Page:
Once people become aware of the dangers of compassion fatigue, it’s important to provide practical solutions and resources to address the problem both in the present situation and even before it starts. Prevention strategies must be culturally competent and appropriate for the individual’s needs.

Below are some resources to help caregivers experiencing this weariness start to heal and cope:

Compassion Fatigue

This is a recent presentation from the FEMA Higher Education Conference 2011. It provides a great overview of the meaning of compassion fatigue, signs, symptoms, and how to address it.

The Compassion Fatigue Awareness Project

This site provides a variety of resources on the subject such as stress tests and further suggested reading.

The Cost of Caring: Secondary Traumatic Stress and the Impact of Working with High-Risk Children and Families

This is a free course for helping people understand secondary traumatic stress, provides some self care strategies, and shows how you can get further involved.

From research to practice and back again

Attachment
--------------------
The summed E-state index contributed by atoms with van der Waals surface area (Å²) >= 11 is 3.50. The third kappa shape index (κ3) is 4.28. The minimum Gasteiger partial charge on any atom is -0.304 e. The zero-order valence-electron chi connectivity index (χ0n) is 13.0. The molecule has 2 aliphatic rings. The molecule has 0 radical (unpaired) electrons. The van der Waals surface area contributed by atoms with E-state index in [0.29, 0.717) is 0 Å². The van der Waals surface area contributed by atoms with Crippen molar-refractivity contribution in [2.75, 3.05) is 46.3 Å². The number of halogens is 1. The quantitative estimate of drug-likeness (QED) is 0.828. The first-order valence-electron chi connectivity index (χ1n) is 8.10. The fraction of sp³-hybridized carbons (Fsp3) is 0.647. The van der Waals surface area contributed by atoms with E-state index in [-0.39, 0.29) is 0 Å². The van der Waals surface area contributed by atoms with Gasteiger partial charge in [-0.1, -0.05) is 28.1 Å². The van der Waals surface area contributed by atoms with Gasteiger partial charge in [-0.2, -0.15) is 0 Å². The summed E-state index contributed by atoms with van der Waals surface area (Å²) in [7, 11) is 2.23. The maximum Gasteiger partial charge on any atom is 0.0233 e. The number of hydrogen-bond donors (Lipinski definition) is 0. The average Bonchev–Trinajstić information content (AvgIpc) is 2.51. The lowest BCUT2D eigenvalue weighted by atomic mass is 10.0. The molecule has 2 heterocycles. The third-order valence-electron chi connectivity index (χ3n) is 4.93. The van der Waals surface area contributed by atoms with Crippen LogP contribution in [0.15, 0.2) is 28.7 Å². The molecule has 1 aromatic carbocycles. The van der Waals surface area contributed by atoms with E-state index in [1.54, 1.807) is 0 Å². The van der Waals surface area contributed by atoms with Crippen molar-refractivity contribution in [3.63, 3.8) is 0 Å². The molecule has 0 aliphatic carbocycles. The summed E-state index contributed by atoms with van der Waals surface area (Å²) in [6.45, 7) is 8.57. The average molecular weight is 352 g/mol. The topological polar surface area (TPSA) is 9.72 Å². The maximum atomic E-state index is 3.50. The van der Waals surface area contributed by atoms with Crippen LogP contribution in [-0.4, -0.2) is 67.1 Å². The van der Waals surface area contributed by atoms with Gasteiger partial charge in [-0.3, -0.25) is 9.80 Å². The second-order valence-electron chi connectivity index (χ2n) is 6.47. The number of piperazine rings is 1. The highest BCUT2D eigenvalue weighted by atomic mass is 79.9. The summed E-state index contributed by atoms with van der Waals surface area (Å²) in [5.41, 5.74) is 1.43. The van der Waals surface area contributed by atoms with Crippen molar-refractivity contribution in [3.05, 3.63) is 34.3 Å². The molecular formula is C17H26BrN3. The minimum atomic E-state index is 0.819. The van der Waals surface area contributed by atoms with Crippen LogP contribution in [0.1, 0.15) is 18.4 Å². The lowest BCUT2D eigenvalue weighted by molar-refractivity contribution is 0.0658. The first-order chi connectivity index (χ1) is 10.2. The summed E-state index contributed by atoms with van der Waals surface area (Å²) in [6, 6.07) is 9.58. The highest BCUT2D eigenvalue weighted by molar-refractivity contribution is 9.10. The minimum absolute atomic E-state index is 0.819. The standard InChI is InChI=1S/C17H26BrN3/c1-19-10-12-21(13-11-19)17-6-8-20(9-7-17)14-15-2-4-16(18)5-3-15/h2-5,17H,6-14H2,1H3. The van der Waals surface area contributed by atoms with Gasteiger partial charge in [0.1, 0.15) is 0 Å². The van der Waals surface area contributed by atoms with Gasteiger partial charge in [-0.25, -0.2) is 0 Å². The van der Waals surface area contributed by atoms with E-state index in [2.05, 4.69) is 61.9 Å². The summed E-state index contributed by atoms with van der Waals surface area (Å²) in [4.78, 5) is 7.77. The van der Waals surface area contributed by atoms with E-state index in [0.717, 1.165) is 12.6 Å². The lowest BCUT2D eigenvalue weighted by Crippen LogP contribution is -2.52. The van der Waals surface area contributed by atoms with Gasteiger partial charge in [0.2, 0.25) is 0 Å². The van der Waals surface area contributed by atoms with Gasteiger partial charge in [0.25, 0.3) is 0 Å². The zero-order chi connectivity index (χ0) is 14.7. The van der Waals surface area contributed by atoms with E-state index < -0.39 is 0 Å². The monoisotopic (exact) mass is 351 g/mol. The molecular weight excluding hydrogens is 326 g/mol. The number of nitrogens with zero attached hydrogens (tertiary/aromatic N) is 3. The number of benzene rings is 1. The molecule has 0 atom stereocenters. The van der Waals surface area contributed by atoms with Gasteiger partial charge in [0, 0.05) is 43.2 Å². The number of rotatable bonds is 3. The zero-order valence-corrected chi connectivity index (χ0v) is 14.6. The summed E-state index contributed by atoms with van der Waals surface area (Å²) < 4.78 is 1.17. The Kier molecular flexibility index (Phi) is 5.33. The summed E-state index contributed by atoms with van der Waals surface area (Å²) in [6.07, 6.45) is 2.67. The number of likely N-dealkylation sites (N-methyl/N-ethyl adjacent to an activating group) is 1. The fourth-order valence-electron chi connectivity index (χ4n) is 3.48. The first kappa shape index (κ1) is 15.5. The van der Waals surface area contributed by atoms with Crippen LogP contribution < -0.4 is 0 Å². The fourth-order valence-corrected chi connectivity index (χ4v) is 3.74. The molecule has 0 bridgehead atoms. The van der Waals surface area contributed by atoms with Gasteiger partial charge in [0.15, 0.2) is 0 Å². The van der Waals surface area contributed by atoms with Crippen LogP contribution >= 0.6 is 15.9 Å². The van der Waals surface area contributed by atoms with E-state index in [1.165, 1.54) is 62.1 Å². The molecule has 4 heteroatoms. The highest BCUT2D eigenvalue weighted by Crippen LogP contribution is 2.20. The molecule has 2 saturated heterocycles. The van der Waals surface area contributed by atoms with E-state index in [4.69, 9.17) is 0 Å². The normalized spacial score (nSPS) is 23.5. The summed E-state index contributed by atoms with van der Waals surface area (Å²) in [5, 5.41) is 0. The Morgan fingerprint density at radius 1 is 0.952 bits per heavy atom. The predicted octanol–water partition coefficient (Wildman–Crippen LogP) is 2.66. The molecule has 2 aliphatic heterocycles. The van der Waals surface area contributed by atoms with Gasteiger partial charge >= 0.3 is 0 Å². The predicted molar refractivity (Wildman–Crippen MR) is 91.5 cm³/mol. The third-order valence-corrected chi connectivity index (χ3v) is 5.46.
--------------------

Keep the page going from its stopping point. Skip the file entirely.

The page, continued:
A variety of public health problems plague our communities and it is critical to understand their causes, consequences, and possible solutions. Two recent examples of research conducted to understand these problems are seen in the findings presented by the National Survey of Children’s Exposure to Violence (NATSCEV) and The Adverse Childhood Experiences (ACE) Study. According to, “the ACE Study is an ongoing collaboration between the Centers for Disease Control and Prevention and Kaiser Permanente. Led by Co-principal Investigators Robert F. Anda, MD, MS, and Vincent J. Felitti, MD, the ACE Study…analyz[es] the relationship between multiple categories of childhood trauma (ACEs), and health and behavioral outcomes later in life.” The study finds a strong connection between the effects on children exposed to abuse and negative childhood relationships and the impact on their future behavior and the strength of their coping skills in adulthood. Children who have experienced a certain number of ACES as children, and who may have not received some type of intervention or treatment, may be less successful and productive in society than those who either have fewer or no ACES or who have received an intervention.

Moving from research to practice—that is, making the results of research applicable to another population—can be described as translational research. The website ACE Response provides a great example of how researchers are trying to take their data, describing a public health problem, and moving it towards real applicable use.